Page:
Unitarian Universalism affirms the inherent worth and dignity of each person, and our faith tradition has long been a strong supporter of equal rights for gay, lesbian, bisexual, and transgender people. Judge Moore's description of homosexuality as "an inherent evil," "abhorrent," "immoral," and "detestable," and his suggestion that execution is an appropriate penalty for gay people are shameful expressions of bigotry and hatred. As clergy people, we are called to condemn such hateful and divisive comments, especially when expressed by a person in a position of civic leadership and trust.

We Unitarian Universalist ministers are proud that our faith tradition has long ordained openly gay and lesbian ministers. We are deeply concerned that Judge Moore's comments have created a climate of fear for gay and lesbian citizens of Alabama as well as visitors to this state. More than 450 Unitarian Universalist ministers have gathered here in Birmingham for the past several days, but we, and many groups who share our concern for equal rights for all citizens, will have second thoughts about convening our meetings in a state characterized by the oppression of its gay and lesbian citizens. Let it be very clear that we condemn the legitimizing of hatred and the oppression of a significant part of our population.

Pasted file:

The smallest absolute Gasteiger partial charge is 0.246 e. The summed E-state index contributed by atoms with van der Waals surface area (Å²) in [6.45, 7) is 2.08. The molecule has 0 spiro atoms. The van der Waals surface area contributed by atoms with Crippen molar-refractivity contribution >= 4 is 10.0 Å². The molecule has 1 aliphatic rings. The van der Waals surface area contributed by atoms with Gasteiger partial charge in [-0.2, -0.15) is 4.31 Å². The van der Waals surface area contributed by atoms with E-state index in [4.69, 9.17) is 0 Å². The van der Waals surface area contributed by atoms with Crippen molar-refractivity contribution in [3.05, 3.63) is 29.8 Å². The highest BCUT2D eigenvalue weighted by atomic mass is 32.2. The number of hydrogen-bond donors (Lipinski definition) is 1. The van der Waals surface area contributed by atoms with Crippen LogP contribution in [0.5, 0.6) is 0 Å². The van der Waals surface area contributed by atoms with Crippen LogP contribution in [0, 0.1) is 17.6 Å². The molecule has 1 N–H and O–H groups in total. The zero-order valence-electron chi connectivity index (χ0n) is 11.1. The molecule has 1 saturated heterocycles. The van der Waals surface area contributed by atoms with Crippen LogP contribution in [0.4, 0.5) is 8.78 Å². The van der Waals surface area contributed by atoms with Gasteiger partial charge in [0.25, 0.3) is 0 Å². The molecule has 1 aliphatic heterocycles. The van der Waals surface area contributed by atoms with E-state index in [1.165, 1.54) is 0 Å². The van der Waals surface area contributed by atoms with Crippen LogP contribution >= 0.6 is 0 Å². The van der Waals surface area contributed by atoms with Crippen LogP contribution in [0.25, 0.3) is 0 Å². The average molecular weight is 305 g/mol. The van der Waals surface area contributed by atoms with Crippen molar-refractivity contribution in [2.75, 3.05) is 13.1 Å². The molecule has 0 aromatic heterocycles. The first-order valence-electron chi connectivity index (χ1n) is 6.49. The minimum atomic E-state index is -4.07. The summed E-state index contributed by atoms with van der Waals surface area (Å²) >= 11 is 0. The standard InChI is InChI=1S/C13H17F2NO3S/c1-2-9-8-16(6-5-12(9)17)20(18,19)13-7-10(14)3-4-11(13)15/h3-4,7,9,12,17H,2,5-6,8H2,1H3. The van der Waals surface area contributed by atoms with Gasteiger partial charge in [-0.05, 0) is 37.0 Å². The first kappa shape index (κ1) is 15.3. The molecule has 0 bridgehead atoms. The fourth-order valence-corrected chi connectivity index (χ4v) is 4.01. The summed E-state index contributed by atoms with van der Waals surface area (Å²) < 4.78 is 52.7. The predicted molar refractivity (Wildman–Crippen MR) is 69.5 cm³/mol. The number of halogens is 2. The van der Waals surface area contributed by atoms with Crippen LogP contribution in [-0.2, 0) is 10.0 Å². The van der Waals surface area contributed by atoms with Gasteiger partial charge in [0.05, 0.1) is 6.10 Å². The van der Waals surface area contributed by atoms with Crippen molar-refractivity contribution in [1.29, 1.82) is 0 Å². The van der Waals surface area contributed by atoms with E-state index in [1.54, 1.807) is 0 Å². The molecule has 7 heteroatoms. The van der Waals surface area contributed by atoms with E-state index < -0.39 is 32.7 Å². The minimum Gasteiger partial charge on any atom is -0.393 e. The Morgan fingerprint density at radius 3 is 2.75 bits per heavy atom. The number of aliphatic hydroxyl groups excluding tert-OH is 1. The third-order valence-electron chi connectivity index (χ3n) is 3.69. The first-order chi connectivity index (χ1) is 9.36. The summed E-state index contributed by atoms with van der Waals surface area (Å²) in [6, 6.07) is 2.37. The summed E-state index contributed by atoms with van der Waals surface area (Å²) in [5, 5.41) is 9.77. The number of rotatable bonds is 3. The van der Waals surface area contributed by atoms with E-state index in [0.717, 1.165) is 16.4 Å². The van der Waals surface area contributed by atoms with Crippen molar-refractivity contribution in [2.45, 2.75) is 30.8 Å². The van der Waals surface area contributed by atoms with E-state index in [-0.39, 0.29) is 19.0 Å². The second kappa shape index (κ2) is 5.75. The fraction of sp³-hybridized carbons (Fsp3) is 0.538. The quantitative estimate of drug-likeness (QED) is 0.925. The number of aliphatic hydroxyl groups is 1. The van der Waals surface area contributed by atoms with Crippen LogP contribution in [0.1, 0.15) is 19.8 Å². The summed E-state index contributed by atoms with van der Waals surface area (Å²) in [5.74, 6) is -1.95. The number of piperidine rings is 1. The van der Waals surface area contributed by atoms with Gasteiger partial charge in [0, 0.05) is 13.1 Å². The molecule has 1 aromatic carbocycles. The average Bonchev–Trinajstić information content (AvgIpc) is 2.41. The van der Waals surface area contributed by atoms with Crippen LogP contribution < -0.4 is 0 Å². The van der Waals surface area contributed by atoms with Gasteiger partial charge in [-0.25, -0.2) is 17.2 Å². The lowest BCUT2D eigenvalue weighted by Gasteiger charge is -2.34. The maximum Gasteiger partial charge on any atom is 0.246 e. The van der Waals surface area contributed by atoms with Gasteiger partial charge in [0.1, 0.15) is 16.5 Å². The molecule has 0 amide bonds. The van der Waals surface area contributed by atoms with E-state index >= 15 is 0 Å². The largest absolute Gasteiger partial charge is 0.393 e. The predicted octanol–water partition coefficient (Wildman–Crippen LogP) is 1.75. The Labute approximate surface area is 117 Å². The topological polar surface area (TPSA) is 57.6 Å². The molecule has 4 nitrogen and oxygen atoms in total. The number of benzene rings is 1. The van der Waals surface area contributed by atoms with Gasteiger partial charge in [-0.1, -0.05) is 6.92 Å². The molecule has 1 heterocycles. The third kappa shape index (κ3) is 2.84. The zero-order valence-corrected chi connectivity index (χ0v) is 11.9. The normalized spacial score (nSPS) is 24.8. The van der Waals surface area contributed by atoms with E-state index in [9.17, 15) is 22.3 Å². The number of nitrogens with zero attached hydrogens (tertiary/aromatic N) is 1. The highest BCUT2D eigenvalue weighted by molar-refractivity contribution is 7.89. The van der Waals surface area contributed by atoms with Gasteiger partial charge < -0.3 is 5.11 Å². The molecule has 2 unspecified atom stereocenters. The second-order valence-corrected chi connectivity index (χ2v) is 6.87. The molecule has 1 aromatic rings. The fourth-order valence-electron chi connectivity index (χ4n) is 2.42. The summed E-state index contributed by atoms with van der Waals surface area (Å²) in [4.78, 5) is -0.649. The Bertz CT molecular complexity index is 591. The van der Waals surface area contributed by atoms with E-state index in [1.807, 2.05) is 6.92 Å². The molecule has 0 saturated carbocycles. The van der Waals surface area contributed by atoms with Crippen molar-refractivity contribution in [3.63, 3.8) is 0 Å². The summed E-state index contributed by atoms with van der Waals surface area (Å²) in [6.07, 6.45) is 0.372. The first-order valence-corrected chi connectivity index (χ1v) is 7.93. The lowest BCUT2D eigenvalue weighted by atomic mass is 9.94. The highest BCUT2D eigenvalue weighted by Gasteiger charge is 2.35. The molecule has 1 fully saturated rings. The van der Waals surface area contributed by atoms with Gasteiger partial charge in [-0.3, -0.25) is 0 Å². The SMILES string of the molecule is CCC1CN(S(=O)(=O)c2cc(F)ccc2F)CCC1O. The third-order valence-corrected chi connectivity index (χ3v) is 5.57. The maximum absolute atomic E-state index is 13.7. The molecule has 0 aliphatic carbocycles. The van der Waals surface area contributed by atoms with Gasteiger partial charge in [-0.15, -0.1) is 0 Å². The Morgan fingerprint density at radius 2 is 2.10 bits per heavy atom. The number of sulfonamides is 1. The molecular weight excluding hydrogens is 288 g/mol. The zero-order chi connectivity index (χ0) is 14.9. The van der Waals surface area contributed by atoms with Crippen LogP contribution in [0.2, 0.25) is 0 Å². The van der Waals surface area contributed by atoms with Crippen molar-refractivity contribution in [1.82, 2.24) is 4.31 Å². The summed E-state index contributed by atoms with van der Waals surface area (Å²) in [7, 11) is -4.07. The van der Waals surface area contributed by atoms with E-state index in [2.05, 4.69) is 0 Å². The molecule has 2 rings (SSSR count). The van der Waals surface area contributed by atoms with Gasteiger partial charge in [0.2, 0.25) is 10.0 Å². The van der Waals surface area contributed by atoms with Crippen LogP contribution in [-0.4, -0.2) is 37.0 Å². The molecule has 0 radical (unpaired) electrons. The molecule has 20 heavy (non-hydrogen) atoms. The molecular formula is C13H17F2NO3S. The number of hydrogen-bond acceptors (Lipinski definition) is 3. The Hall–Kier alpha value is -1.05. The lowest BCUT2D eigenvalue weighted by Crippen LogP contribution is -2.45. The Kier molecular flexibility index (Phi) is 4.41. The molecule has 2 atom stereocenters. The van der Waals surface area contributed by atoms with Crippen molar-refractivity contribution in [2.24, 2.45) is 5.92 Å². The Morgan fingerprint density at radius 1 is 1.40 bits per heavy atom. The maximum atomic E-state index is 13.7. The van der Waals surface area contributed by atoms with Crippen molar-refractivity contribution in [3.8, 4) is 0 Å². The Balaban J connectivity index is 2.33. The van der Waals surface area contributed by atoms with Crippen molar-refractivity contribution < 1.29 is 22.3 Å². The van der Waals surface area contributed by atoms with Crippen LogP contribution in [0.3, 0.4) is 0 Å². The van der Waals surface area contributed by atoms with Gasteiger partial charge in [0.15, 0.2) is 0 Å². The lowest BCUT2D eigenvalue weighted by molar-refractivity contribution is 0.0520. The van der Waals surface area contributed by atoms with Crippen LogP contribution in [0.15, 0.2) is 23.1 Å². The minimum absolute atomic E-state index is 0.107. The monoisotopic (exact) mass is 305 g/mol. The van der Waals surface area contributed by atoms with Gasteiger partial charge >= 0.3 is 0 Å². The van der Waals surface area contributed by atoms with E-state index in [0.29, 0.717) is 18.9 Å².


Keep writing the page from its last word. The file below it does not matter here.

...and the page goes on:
Almost four decades ago, the Rev. Dr. Martin Luther King, Jr., wrote from a ail-cell here in Birmingham words that apply today: "Injustice anywhere is a threat to justice everywhere." Just as Unitarian Universalists worked for the equal rights for African Americans during the civil rights movement and beyond, we pledge our support to the struggle for full civil rights for gay, lesbian, bisexual, and transgender citizens of our country.

As Unitarian Universalists, we believe that it is homophobia that is the sin, not homosexuality. We encourage the citizens of Alabama to oppose Judge Moore and those who think and act in like manner; to work to change existing laws that criminalize private sexual expression between consenting adults; to reach out in support of gay, lesbian, bisexual, and transgender people; and to make Alabama a safe place to live, work, and worship for all people.